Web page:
 Customer perspective is the most important of the
three. What do the students want in an assembly?
Student body
Faculty perspective
Asking the Right Questions
 What does the Enumclaw community want in an
 Do we have the technology to satisfy the needs of our
customers? Screens, cordless mics. Computers.
 How do we prepare and practice without missing
Common Bad Ways to Decide
Bad Way
Do it like last time
This assembly will
be like last years
Not the desire to
go back and do
new research
School expects
People get excited
about trends b/c
they are fun to
should trump fads.
We will build what We will use the
is hot and trendy
newest Disney
If we build it, they
will come.
Assembly X will be By distracting
the best ever
everyone to the
building, they
forget the reason
for building.
Does the world
need a better
mousetrap? Kids
will come b/c it
was cool.
The Daily Work
 The most important part of the process is the roles
that people are expected to play
 Everyone should know what the milestones reports,
presentations, documents are.
 There should be frequent meetings where each
perspective is discussed.
Planning Involves
 The most powerful way to plan a project involves three
equal perspectives: student body, leadership, and
Creating a Vision
 The value of writing things down like to recipe for that
What all are
What some are
What I’m doing
Vision, goals
 A strong vision statement of the assembly: The spring
sports pep assembly will recognize all athletes while
entertaining the student-body and faculty.
 Can the vision be drawn?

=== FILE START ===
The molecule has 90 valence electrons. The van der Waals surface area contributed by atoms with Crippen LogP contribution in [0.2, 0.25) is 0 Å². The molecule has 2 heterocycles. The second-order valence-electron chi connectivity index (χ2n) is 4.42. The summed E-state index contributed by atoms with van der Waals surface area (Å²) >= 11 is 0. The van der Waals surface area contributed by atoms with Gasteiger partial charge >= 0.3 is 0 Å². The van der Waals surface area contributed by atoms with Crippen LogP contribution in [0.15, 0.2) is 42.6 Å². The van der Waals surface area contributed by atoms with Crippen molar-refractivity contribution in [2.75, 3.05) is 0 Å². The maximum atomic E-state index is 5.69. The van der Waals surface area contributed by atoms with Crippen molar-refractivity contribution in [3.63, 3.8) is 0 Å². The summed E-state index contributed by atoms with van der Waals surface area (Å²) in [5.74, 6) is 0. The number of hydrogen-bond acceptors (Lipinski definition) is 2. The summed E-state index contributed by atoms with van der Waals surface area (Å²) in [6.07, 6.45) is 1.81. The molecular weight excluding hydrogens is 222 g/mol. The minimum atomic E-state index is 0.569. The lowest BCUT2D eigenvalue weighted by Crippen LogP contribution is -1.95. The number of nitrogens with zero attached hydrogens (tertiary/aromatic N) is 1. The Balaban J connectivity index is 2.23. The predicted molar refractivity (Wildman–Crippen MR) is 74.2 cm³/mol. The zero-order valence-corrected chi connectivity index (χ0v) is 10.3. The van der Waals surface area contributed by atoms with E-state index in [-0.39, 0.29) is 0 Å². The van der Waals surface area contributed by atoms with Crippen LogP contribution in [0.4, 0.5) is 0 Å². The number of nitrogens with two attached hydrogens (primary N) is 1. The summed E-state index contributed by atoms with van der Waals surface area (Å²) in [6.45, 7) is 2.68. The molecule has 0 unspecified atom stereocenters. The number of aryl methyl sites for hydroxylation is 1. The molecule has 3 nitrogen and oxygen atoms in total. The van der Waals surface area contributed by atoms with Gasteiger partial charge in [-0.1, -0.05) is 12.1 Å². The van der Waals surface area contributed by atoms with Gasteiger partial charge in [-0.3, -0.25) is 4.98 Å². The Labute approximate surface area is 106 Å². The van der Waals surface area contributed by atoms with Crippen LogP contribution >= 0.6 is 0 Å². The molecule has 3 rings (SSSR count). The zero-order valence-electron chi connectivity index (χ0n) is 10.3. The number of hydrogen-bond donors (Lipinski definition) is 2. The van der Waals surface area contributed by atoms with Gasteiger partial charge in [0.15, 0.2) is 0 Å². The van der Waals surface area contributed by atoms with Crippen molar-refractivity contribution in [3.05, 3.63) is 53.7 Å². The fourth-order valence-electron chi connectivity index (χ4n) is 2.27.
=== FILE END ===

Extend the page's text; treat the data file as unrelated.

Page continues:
 Goals: students would still attend if they were not
required to go.
Where Ideas Come From
 Outside the box thinking.
Tools for Ideas
T Chart
Using a Pareto Chart in Planning
 Suggestions to improve assemblies from BOC
 Rank them in order
 Place on a bar chart from most to least
 Following brainstorming look for ways to group ideas
into like categories.
 Three to five alternatives.
 Two choices investigate, research, prototype, and
 One design investigate, research, prototype, and
question the final choice.
 Requirements we must live up to.
 Feature. A feature specification describes the what the
customer receives from our product.
 Work breakdown structure which is all the small
details. Ex. Write the request to purchase, Natasha
types up PO, Natasha sends to Tim at district, Tim
assigns a # and returns, we can order.
ASB Processes
 Purchase Order Process
 Facilities Process
 Promotion Process
 Security Process
 Staff Communication Process
 Projects are only as good as people on the team.
 How to facilitate meetings.
 Direct conversation
 End the conversation
 Make history
 Facilitator’s role
 Are the right people in the room?
 Sit or stand
 Prepare
 Gadgets
 Being on time
 End with clear steps and owners
How to Make Things Happen
 Priorities make things happen.
 Common ordered lists
 Project Management the most common types of
ordered lists are project goals, features, and work
Know the Critical Path
 The shortest sequence of work that can complete the
project. Diagram or flow chart.
 Show where bottlenecks will be
 If features A, B, and C are can’t be completed until D is
done, D must be on the critical path.
Emotional Toolkit
 Pressure: a compelling, constraining influence or
force. A constraint can’t be moved.
 The assembly is this day.
 Stephen Covey’s 4 quadrants
The Four Colors
 Put the right people on the bus and get them in the
correct seat.
The Middle Game Strategy
 Tactical (daily) questions. Looking at the goals
 Is what your doing today contributing to the big
 Weekly questions
 What’s the probability for hitting target?
 What adjustments
End Game Strategy
 Big deadlines are a set of small deadlines.
 Define exit criteria at the beginning.
 The end-of-game is a slow, mind-numbing process.
The challenge is to narrow the scope of changes until a
satisfactory release remains.
 Evaluate what worked, what didn’t and what to change.